C: I have written a story called "The Number One Cause of Death."
C: It's about a squirrel and a beaver at a rodent convention, a middle-aged guy who used to be called the Raw Dawg Legend, Cubs Hall of Famer Ernie Banks during his retirement years, a mom and her kid at the grocery store, a woman who ghosts her new best friends, and God and Satan taking a sailing vacation together.
Meanwhile, here is yet another shitty publishing industry story, by Benjamin Markovits in n+1, called "The Conference"--doesn't that sound thrilling?--about, what do you fucking know, hey, some boring ass academic shit that no one in the world cares about. Here's the first sentence: "At lunch, Terry offered to drive him to the station; he had a few things to do in town anyway."
Holy fuck is that bad and bland. And the semi-colon is such a pretentious douche move right there. "Hey, look at my super boring opening sentence, but see how I used a semi-colon anyway?" "An annual conference on modernism..."
It's insane how pointless every last story is by these people. Who the fuck is this for? Who honestly wants to read that shit? Granta wants you to believe he's one of the best writers in the world. That guy. Come the fuck on. You lying fucking frauds.
Publishing can only get away with what publishing gets away with, because publishing has made it so that no one cares, and no one looks in on publishing, and no one reads, because why the hell would you? What is here that offers any value to your life? That's how publishing gets away with it--by making sure there's no interest in anything it has to offer.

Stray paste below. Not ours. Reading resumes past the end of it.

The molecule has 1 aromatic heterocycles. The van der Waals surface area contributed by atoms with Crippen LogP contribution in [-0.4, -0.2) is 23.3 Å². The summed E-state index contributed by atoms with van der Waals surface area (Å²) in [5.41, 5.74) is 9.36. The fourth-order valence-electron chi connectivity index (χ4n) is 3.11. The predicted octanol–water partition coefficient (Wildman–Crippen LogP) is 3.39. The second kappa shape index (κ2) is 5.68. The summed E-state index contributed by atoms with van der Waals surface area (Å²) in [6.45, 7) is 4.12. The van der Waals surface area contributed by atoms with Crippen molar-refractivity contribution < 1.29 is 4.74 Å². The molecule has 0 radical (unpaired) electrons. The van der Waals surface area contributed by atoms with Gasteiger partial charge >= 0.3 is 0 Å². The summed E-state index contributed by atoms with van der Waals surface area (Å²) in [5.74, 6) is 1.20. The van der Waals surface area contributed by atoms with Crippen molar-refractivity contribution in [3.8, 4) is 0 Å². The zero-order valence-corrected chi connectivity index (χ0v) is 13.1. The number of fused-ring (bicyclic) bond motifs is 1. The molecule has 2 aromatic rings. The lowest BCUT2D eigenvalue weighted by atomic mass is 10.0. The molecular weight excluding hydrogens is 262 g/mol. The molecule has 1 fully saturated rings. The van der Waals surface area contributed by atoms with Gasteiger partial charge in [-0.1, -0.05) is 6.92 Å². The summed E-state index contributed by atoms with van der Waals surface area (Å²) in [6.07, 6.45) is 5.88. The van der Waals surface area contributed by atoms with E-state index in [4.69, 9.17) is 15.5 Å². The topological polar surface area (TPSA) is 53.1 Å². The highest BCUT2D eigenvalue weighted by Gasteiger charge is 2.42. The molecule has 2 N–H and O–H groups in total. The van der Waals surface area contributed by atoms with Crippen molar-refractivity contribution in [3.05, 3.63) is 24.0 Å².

Here is the "deep ending" of the riveting "The Conference." No one is worse at anything, than every last one of these people of this system is at writing.
“'I’m going to hang up now,” Gracie said. Then he was alone again, in the dark, watching the others in the light coming through the pub window."
Hilarious. How stupid would you have to be to be fooled by any of this? Who out there is reading these words and saying, "No, Fleming! You have it wrong! That's brilliant! I need that in my life! Wow!"
Going to change, though.
It's so asinine to me when people try to trick me and lie to me. They know me well enough. It's not going to work. I am always going to know. And then there are people who know me well who have a front row seat to what happens here and to me and my mind. And sometimes they will lie. Last week, someone I know tried to lie to me about six times over in a rapid flurry. And I wanted to say, do you really think you're tricking me? I'm not one of these idiots you play grab ass with, to whom you can just say anything.
I know what happens. Someone can't bring themselves to do the right thing. For whatever reason. The reason doesn't have to be that they're awful or up to no good. They just can't do the right thing. So when they know that I know that, and it's put in front of them, or to them, they start to try and whitewash, and make excuses, and give these reasons, which I can shoot through in a nano-second while hardly paying attention. Then what do I do? Because then it's like I'm crushing someone. They can't fight back. I'm not fighting with them, but that's how they feel. I've simply said a few true things. Politely.